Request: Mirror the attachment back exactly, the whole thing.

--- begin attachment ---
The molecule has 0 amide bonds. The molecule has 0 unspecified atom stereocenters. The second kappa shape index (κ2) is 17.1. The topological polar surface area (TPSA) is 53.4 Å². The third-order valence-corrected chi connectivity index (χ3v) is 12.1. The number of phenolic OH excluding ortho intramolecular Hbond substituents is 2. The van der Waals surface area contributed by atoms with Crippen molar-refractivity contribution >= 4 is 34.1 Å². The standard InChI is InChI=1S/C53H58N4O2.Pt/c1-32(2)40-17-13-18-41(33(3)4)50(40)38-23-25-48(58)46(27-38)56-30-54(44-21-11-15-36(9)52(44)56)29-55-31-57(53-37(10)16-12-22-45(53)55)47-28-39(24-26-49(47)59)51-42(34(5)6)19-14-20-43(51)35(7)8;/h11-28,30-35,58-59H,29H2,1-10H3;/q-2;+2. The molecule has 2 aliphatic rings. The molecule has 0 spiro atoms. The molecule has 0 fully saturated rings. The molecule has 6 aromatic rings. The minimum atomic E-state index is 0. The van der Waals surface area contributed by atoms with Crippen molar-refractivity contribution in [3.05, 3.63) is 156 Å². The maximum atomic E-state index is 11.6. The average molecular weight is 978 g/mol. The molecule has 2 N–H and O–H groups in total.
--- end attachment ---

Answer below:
The molecule has 0 amide bonds. The molecule has 0 unspecified atom stereocenters. The second kappa shape index (κ2) is 17.1. The topological polar surface area (TPSA) is 53.4 Å². The third-order valence-corrected chi connectivity index (χ3v) is 12.1. The number of phenolic OH excluding ortho intramolecular Hbond substituents is 2. The van der Waals surface area contributed by atoms with Crippen molar-refractivity contribution >= 4 is 34.1 Å². The standard InChI is InChI=1S/C53H58N4O2.Pt/c1-32(2)40-17-13-18-41(33(3)4)50(40)38-23-25-48(58)46(27-38)56-30-54(44-21-11-15-36(9)52(44)56)29-55-31-57(53-37(10)16-12-22-45(53)55)47-28-39(24-26-49(47)59)51-42(34(5)6)19-14-20-43(51)35(7)8;/h11-28,30-35,58-59H,29H2,1-10H3;/q-2;+2. The molecule has 2 aliphatic rings. The molecule has 0 spiro atoms. The molecule has 0 fully saturated rings. The molecule has 6 aromatic rings. The minimum atomic E-state index is 0. The van der Waals surface area contributed by atoms with Crippen molar-refractivity contribution in [3.05, 3.63) is 156 Å². The maximum atomic E-state index is 11.6. The average molecular weight is 978 g/mol. The molecule has 2 N–H and O–H groups in total.